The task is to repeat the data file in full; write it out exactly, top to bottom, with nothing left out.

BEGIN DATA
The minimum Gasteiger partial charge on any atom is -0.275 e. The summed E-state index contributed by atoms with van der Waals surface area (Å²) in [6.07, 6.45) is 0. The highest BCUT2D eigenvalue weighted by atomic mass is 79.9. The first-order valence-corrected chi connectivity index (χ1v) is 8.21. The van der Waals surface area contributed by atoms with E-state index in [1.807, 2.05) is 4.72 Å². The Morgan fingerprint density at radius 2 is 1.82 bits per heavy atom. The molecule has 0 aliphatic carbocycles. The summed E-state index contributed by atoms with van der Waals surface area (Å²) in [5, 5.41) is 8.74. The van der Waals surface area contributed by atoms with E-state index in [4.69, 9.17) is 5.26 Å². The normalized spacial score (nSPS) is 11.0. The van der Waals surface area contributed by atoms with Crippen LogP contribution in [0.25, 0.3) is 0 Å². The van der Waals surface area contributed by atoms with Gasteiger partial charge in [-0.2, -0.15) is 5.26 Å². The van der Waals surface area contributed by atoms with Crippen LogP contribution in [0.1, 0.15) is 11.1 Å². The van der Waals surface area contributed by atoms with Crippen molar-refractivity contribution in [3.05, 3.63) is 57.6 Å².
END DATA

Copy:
The minimum Gasteiger partial charge on any atom is -0.275 e. The summed E-state index contributed by atoms with van der Waals surface area (Å²) in [6.07, 6.45) is 0. The highest BCUT2D eigenvalue weighted by atomic mass is 79.9. The first-order valence-corrected chi connectivity index (χ1v) is 8.21. The van der Waals surface area contributed by atoms with E-state index in [1.807, 2.05) is 4.72 Å². The Morgan fingerprint density at radius 2 is 1.82 bits per heavy atom. The molecule has 0 aliphatic carbocycles. The summed E-state index contributed by atoms with van der Waals surface area (Å²) in [5, 5.41) is 8.74. The van der Waals surface area contributed by atoms with E-state index in [4.69, 9.17) is 5.26 Å². The normalized spacial score (nSPS) is 11.0. The van der Waals surface area contributed by atoms with Crippen LogP contribution in [0.25, 0.3) is 0 Å². The van der Waals surface area contributed by atoms with Gasteiger partial charge in [-0.2, -0.15) is 5.26 Å². The van der Waals surface area contributed by atoms with Crippen LogP contribution in [0.1, 0.15) is 11.1 Å². The van der Waals surface area contributed by atoms with Crippen molar-refractivity contribution in [3.05, 3.63) is 57.6 Å².